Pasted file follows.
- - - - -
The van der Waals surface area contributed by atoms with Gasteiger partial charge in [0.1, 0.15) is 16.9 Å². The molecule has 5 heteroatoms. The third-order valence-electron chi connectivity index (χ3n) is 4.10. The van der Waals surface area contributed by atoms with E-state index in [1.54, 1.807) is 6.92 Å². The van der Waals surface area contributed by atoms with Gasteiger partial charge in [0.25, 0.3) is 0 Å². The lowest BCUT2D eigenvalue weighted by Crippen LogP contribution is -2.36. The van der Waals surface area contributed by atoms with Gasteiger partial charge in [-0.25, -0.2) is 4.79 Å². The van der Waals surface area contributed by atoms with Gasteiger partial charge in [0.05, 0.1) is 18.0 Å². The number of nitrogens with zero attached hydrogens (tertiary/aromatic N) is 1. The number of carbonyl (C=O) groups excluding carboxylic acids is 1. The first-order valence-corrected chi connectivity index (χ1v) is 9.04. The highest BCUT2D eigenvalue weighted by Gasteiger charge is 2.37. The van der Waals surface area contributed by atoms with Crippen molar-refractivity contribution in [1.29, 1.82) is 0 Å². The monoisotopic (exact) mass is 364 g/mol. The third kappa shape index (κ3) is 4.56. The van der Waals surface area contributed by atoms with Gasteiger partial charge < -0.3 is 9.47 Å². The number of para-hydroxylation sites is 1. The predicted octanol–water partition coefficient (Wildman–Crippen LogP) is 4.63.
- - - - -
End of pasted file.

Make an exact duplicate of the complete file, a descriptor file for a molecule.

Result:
The van der Waals surface area contributed by atoms with Gasteiger partial charge in [0.1, 0.15) is 16.9 Å². The molecule has 5 heteroatoms. The third-order valence-electron chi connectivity index (χ3n) is 4.10. The van der Waals surface area contributed by atoms with E-state index in [1.54, 1.807) is 6.92 Å². The van der Waals surface area contributed by atoms with Gasteiger partial charge in [0.25, 0.3) is 0 Å². The lowest BCUT2D eigenvalue weighted by Crippen LogP contribution is -2.36. The van der Waals surface area contributed by atoms with Gasteiger partial charge in [-0.25, -0.2) is 4.79 Å². The van der Waals surface area contributed by atoms with Gasteiger partial charge in [0.05, 0.1) is 18.0 Å². The number of nitrogens with zero attached hydrogens (tertiary/aromatic N) is 1. The number of carbonyl (C=O) groups excluding carboxylic acids is 1. The first-order valence-corrected chi connectivity index (χ1v) is 9.04. The highest BCUT2D eigenvalue weighted by Gasteiger charge is 2.37. The van der Waals surface area contributed by atoms with Crippen molar-refractivity contribution in [1.29, 1.82) is 0 Å². The monoisotopic (exact) mass is 364 g/mol. The third kappa shape index (κ3) is 4.56. The van der Waals surface area contributed by atoms with Gasteiger partial charge < -0.3 is 9.47 Å². The number of para-hydroxylation sites is 1. The predicted octanol–water partition coefficient (Wildman–Crippen LogP) is 4.63.